Hong Kong residents vote in election designed so that ‘only patriots’ prevail
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On Tuesday, Zhao Lijian, a spokesperson for China’s Foreign Ministry, had powerful words when answering a state-owned China Radio International question. The broadcaster asked Mr Zhao if China had a comment regarding the statements released by a group of Western foreign ministers from the Five Eyes countries (US, UK, Canada, Australia, New Zealand), the G7 and the EU.
Following last Sunday’s legislature vote in Hong Kong, the Western government officials shared their views regarding the alleged anti-democratic election process.
Only 30.2 percent of Hong Kong’s registered 4.2 million voters showed up to the poll, marking the lowest turnout in decades.
Before the vote, China, which is still backing the “One country, two systems” agreed on when the UK handed back Hong Kong in 1997, made massive changes to the election process.
For the first time, Hong Kong voters could only elect 20 spots, less than half of the positions previously available to be voted in by the public.
Another rule allowed Beijing to vet candidates.
In the end, 90% of the seats available went to pro-Chinese government candidates.
In a statement, the Five Eyes alliance said that the new policies “eliminated any meaningful political opposition”.
They added: “Meanwhile, many of the city’s opposition politicians – most notably the majority of the ‘NSL 47’ [referring to the city’s main opposition politicians who have been jailed under the National Security Law or NSL] – remain in prison pending trial, with others in exile overseas.”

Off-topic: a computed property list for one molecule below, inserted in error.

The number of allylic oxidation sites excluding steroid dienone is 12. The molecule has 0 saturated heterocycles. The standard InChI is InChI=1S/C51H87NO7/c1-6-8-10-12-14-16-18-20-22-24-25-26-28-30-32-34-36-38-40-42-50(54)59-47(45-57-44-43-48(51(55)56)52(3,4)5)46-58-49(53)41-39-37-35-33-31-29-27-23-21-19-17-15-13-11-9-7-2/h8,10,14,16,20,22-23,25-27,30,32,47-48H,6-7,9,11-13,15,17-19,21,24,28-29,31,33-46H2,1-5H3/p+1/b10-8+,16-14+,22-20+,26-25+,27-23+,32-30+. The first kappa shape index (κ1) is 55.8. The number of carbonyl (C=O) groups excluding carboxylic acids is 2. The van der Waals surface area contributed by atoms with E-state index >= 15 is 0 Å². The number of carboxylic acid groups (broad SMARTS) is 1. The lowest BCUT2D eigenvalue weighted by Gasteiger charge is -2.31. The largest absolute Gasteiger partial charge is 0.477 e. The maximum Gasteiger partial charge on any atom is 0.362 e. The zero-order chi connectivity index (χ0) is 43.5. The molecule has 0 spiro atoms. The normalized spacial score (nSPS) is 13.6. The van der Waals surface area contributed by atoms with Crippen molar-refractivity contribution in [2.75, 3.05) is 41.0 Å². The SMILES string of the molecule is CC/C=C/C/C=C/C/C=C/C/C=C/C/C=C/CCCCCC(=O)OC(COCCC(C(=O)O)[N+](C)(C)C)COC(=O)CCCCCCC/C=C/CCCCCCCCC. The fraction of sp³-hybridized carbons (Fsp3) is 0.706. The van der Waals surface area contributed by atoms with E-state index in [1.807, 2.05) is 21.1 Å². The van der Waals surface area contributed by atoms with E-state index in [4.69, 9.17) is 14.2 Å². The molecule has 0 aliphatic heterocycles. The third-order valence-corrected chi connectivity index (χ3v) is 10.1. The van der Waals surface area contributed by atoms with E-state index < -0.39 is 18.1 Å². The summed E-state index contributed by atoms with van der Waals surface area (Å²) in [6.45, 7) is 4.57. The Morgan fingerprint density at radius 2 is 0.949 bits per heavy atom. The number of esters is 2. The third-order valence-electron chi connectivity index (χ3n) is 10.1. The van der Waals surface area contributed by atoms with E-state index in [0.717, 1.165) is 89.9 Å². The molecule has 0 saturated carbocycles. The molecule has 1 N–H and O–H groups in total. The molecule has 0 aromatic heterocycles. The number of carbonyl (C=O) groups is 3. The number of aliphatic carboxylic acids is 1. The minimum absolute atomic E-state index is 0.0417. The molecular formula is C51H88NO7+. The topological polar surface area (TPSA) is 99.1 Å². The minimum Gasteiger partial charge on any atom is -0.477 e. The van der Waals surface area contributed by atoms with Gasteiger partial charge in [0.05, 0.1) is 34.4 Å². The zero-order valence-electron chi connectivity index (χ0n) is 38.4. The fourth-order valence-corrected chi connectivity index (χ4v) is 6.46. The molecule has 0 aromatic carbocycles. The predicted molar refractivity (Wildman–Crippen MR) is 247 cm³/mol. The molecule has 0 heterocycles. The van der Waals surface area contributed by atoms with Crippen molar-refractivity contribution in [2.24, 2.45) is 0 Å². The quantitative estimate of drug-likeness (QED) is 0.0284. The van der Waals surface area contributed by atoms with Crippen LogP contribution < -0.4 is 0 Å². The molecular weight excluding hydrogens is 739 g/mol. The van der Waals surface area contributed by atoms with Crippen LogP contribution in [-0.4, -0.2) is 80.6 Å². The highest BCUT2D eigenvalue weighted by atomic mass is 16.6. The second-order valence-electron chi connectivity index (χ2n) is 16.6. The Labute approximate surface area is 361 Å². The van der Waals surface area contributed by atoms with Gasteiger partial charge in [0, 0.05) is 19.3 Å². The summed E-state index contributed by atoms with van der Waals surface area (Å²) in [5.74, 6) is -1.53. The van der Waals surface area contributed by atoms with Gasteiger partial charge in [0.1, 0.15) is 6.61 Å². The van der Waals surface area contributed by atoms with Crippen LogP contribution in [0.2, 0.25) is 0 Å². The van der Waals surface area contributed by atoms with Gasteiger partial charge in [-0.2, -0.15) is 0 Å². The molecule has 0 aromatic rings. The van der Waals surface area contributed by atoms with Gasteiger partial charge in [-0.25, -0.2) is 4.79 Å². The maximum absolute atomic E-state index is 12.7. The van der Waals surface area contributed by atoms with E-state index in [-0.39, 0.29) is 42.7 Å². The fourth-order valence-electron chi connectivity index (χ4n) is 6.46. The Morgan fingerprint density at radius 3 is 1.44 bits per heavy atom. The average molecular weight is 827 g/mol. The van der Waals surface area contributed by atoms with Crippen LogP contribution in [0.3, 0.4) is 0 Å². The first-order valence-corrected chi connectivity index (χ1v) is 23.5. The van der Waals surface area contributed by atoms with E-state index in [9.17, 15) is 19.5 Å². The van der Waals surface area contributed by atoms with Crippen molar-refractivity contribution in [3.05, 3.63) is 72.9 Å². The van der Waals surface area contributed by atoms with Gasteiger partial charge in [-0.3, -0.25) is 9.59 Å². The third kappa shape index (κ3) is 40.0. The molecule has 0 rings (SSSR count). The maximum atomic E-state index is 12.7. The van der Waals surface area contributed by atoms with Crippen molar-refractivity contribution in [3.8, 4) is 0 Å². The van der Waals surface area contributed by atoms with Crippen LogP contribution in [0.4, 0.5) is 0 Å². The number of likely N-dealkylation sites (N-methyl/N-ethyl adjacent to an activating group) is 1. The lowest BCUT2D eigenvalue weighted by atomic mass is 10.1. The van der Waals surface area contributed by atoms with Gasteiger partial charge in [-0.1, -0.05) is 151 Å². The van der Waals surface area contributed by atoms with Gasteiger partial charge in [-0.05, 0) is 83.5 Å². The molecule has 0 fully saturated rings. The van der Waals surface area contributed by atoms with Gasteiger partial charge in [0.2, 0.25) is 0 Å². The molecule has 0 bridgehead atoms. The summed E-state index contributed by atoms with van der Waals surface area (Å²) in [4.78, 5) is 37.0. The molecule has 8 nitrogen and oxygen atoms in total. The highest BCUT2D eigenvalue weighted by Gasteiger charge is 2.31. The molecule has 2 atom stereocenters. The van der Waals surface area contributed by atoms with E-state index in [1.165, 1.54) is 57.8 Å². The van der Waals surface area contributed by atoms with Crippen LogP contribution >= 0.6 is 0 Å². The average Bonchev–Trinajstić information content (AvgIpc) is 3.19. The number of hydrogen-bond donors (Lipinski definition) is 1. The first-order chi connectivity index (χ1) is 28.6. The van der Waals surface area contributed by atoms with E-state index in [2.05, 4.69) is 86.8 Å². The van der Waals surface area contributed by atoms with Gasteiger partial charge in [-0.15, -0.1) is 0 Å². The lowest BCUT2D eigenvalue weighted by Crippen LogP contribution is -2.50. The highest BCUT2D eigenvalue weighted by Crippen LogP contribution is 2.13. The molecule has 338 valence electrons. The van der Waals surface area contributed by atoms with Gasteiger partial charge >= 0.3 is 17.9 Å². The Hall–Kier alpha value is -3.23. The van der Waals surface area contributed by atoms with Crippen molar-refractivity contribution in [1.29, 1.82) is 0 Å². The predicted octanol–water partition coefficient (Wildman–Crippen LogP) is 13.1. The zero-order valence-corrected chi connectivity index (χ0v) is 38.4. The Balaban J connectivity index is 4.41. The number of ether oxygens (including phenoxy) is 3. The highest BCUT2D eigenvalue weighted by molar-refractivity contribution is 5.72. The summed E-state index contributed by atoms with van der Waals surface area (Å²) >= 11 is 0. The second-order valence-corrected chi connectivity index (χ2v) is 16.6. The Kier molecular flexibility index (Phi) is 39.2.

Facing the accusation, Zhao Lijian said on Tuesday: “China expresses its firm rejection and strong condemnation to certain Western countries’ collusion, irresponsible remarks on the seventh-term LegCo election and democracy and the rule of law in HKSAR [Hong Kong Special Administrative Region], and the gross interference in China’s internal affairs.
“Certain Western countries should face up to the fact that Hong Kong has returned to the motherland for 24 years.
“They should abide by international law and basic norms governing international relations, stop all forms of meddling in Hong Kong’s affairs and interference in other internal affairs of China.
“Any attempt to undermine Hong Kong’s prosperity and stability is doomed to fail.”
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A spokesperson for China’s embassy in Australia also released a hostile statement regarding the rigged election accusations.
They blasted the Five Eyes nations for “reversing the truth” and attempting to “meddle in Hong Kong politics, interfere in China’s internal affairs and hinder China’s developments.”
Lord Patten, Hong Kong’s final British governor, said the election was “another Chinese nail in the coffin of Hong Kong freedom and system of government.”
He told The Telegraph: “We have to ask what they thought was the point of an election when they are locking up pro-democracy activists, including anybody who doesn’t accept the instructions of the Chinese Communist Party are the order of the day.
“This is typical behaviour of this nasty and brutish regime.
“One of the reasons why they did this is because pro-democracy activists did extremely well in the local elections, and Beijing was scared stiff.”
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